Mobilization of Toxins Continued

Volume: 4
Issue: 7
July 15, 2009
Mobilization of Toxins Continued

Dear Colleagues:

Last month’s newsletter was about neural therapy’s ability to mobilize toxins, sometimes in unexpected and/or unwanted ways.  The teaching case described a 50 year old woman who had undergone successful detoxification for chronic mercury poisoning from her own dental amalgam fillings, only to become quite toxic again after elective dental surgery.  For a review see the June issue 

This month’s newsletter will be a continuation of this discussion, using questions brought forward by readers as departure points:


Hello, Dr. Kidd

I am a little confused about this possible complication of neural therapy.  In your illustrative case I don’t see when and how she was treated with neural therapy.  She developed symptoms which you seem to ascribe to neural therapy, possibly.  Did I miss something?

Barbara Powell MD

You are quite right – The case was not really about a complication of neural therapy.  Rather it was about hazards of mobilization of mercury from oral tissues.

I chose this case because it had good documentation of urinary mercury excretion on DMPS challenge, both before and after the dental procedure.  The dental procedure did not involve neural therapy, but local anaesthetic was administered with (I assume) the same vasodilating effect of neural therapy.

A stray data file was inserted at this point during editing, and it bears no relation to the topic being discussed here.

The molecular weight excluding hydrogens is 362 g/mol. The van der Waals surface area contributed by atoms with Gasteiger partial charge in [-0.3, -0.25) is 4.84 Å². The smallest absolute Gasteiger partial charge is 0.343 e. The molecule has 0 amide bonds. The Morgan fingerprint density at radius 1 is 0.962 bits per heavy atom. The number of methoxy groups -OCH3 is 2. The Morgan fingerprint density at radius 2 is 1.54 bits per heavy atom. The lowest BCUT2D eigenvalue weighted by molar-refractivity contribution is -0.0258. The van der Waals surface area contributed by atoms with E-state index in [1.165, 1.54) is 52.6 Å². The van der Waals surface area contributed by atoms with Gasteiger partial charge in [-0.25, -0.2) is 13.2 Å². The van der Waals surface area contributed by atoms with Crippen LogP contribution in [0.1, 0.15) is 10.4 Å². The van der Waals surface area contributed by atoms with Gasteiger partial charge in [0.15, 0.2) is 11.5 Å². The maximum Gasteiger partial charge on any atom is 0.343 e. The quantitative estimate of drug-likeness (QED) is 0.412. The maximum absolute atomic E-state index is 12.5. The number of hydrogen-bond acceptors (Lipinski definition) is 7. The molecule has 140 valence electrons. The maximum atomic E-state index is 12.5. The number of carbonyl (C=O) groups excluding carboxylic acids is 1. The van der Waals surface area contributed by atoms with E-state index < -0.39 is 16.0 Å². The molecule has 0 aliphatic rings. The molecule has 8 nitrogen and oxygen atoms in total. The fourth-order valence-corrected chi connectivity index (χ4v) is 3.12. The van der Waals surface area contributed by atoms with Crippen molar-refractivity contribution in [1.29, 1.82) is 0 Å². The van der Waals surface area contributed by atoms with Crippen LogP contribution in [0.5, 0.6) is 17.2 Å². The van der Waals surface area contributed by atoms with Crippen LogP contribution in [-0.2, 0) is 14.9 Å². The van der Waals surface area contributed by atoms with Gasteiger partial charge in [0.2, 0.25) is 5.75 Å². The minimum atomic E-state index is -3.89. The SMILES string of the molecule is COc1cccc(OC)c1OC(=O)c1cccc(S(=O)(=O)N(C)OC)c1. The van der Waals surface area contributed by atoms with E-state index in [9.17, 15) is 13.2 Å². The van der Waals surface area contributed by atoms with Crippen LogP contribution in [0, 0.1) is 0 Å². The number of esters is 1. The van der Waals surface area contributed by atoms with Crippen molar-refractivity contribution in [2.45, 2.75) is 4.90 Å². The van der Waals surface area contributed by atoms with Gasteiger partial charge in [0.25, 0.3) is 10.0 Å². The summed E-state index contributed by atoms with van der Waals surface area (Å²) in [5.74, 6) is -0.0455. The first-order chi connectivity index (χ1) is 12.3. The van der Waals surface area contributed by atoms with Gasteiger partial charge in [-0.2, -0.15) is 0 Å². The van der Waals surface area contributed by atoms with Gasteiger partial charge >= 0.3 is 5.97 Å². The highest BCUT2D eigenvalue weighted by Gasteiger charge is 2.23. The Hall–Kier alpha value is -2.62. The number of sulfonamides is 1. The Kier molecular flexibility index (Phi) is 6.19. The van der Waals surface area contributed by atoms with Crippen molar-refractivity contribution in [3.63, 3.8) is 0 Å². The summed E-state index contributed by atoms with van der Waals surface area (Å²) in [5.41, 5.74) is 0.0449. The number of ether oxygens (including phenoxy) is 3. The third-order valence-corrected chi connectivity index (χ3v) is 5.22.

And even if the vasodilation was not critical, the point I was trying to make was that the oral tissues are potentially important repositories of toxins.  In fact the surgical procedure alone may have been enough to release the mercury.  I have seen similar toxic reactions after dental or sphenopalatine ganglion neural therapy, but have not had the opportunity to document the mobilization of mercury in as clear-cut a way.


A second letter:


Thank you for an interesting lesson.  I have an interesting case that puzzles me.

Dr. A. is a 42 y/o traditional dentist, who stopped placing amalgam fillings several years ago, but still removes amalgam in the course of her work.  She presented to my practice 3 years ago with insomnia, anxiety, restlessness and obsessive-compulsive symptoms.  She has been on one medication for 6 years and wanted to stop.

After several attempts with different supplements her condition improved only slightly and I was not able to significantly decrease her medications.  However, after she had 11 amalgam fillings removed things improved rapidly.  She got completely well within 4-6 months, off her medications and most of the supplements.

But…..the urine mercury levels continue to stay high, around 100mcg on oral DMPS provocation, in spite of treatment with DMSA and several supporting agents.  A repeat IV provocation with 250 mg of DMPS produced a level of 150 mcg.  After I began doing neural therapy on interference fields of the kidneys and liver (detected by autonomic response testing) her DMPS provoked urinary excretion increased to 170 mcg.  We have now been in stalemate for almost 2 years.  She has no symptoms.  Muscle testing clearly shows mercury in her kidneys and liver, but not in any of the other usual organs, like brain, thyroid, heart, bones or ovaries.